Father Ted creator and Black Books director Graham Linehan’s latest series hits all the right buttons at just the right time. As our culture has embraced the once derided geek or nerd, this program hails the subculture of comics, toys, video games and computer trivia making it one of the most timely programs to arrive in ages.
The program centers on the relationship between IT engineers Roy and Maurice Moss (or Moss for short) and their new manager Jen Barber who is thrust upon them by their absent minded CEO Denholm Reynholm (played with aplomb by cult comedic icon Chris Morris- creator of Nathan Barley and Jam). The three are opposite ends of the spectrum as the two IT veterans are social misfits and their new boss knows nothing about technology. This prompts the trio to help each other out by filling in the blanks each one lacks. It’s a basic premise. In fact, all of Linehan’s comedies seem to have very basic premises and I think it’s just an efficient way of him saying ‘can we just get on to the jokes?’
Similar to the characters in both Father Ted and Black Books, no one in the progarm seems all that interested in doing any work. In fact Roy takes the time to invent a reel-to-reel phone device that acts as a stand-in for himself when the phone rings, prompting callers to ‘turn it on and off again’ when they report an IT issue… which is usually a suffcient solution. The cast is brilliant but I have to single out the versatile Richard Ayoade (Moss) who can also be seen in Darkplace as Garth Marenghi’s agent Dean Learner. It’s really something seeing him in this role and he embodies the physical awkwardness of Moss so perfectly that you wonder how he functions at all.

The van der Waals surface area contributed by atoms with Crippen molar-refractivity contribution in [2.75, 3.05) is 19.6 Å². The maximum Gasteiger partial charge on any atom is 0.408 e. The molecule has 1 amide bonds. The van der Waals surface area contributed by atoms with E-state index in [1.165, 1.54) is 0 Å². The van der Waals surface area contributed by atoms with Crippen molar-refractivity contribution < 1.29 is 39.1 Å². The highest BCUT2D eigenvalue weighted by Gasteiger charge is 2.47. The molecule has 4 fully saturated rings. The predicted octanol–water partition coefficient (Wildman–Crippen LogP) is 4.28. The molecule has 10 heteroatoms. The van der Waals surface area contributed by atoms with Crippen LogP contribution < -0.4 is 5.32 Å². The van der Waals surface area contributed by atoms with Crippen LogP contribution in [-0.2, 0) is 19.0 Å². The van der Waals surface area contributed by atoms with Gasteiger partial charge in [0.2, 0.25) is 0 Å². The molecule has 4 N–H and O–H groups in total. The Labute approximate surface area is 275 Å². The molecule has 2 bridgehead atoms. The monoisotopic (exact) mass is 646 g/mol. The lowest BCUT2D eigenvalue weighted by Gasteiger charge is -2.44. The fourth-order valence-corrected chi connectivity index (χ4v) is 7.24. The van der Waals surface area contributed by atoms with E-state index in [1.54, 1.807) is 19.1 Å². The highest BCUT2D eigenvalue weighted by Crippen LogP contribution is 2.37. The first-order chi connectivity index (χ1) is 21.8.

The BAFTA award-winning program has enjoyed three seasons and is scheduled for a fourth in 2010. Episode plots range from men sharing the experience of having a menstrual cycle, the revelation of the secret goth IT tech (played by the Mighty Boosh’s Noel Fielding) and the psychotic breakdown of a visiting stress-relief expert. It’s all very corny and straight-forward making the program seem a bit simple at times, especially in comparison to the more overly complex British comedies such as League of Extraordinary Gentlemen or the Mighty Boosh but I think therein lay its charm.
In the US, the series can be seen on IFC and is finally out on DVD.